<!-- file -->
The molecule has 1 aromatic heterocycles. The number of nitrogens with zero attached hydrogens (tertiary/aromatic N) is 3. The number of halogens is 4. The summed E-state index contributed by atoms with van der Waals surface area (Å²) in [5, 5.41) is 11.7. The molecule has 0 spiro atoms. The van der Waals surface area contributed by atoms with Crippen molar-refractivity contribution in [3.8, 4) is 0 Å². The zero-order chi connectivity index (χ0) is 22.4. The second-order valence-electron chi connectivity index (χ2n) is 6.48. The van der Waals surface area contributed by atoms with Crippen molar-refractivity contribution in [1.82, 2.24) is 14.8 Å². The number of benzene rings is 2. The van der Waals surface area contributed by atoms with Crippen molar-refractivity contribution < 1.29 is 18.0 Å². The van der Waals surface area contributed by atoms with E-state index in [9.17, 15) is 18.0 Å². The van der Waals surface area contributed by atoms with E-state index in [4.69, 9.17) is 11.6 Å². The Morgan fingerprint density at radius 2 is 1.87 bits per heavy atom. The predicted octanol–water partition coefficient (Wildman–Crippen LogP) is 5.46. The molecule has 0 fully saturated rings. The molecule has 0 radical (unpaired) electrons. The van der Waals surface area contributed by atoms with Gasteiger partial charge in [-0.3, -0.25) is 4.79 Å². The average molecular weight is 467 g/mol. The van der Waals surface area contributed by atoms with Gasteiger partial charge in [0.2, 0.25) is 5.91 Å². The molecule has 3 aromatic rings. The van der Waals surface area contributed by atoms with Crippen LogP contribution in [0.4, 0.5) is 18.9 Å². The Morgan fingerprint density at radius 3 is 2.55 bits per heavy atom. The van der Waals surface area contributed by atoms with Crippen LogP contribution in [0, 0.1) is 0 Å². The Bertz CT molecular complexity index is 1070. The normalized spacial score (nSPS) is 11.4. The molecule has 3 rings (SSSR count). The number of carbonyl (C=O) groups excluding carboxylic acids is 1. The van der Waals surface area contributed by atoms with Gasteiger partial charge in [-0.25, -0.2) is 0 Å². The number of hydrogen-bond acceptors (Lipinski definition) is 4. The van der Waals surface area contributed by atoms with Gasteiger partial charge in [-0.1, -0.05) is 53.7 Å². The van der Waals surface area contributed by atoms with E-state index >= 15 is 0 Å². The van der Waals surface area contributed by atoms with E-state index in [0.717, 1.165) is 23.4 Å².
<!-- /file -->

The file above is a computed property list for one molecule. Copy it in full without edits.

The molecule has 1 aromatic heterocycles. The number of nitrogens with zero attached hydrogens (tertiary/aromatic N) is 3. The number of halogens is 4. The summed E-state index contributed by atoms with van der Waals surface area (Å²) in [5, 5.41) is 11.7. The molecule has 0 spiro atoms. The van der Waals surface area contributed by atoms with Crippen molar-refractivity contribution in [3.8, 4) is 0 Å². The zero-order chi connectivity index (χ0) is 22.4. The second-order valence-electron chi connectivity index (χ2n) is 6.48. The van der Waals surface area contributed by atoms with Crippen molar-refractivity contribution in [1.82, 2.24) is 14.8 Å². The number of benzene rings is 2. The van der Waals surface area contributed by atoms with Crippen molar-refractivity contribution < 1.29 is 18.0 Å². The van der Waals surface area contributed by atoms with E-state index in [9.17, 15) is 18.0 Å². The van der Waals surface area contributed by atoms with E-state index in [4.69, 9.17) is 11.6 Å². The Morgan fingerprint density at radius 2 is 1.87 bits per heavy atom. The predicted octanol–water partition coefficient (Wildman–Crippen LogP) is 5.46. The molecule has 0 fully saturated rings. The molecule has 0 radical (unpaired) electrons. The van der Waals surface area contributed by atoms with Gasteiger partial charge in [-0.3, -0.25) is 4.79 Å². The average molecular weight is 467 g/mol. The van der Waals surface area contributed by atoms with Gasteiger partial charge in [0.2, 0.25) is 5.91 Å². The molecule has 3 aromatic rings. The van der Waals surface area contributed by atoms with Crippen LogP contribution in [0.4, 0.5) is 18.9 Å². The Morgan fingerprint density at radius 3 is 2.55 bits per heavy atom. The van der Waals surface area contributed by atoms with Crippen LogP contribution in [0, 0.1) is 0 Å². The Bertz CT molecular complexity index is 1070. The normalized spacial score (nSPS) is 11.4. The molecule has 3 rings (SSSR count). The number of carbonyl (C=O) groups excluding carboxylic acids is 1. The van der Waals surface area contributed by atoms with Gasteiger partial charge in [-0.25, -0.2) is 0 Å². The number of hydrogen-bond acceptors (Lipinski definition) is 4. The van der Waals surface area contributed by atoms with Gasteiger partial charge in [-0.1, -0.05) is 53.7 Å². The van der Waals surface area contributed by atoms with E-state index >= 15 is 0 Å². The van der Waals surface area contributed by atoms with E-state index in [0.717, 1.165) is 23.4 Å².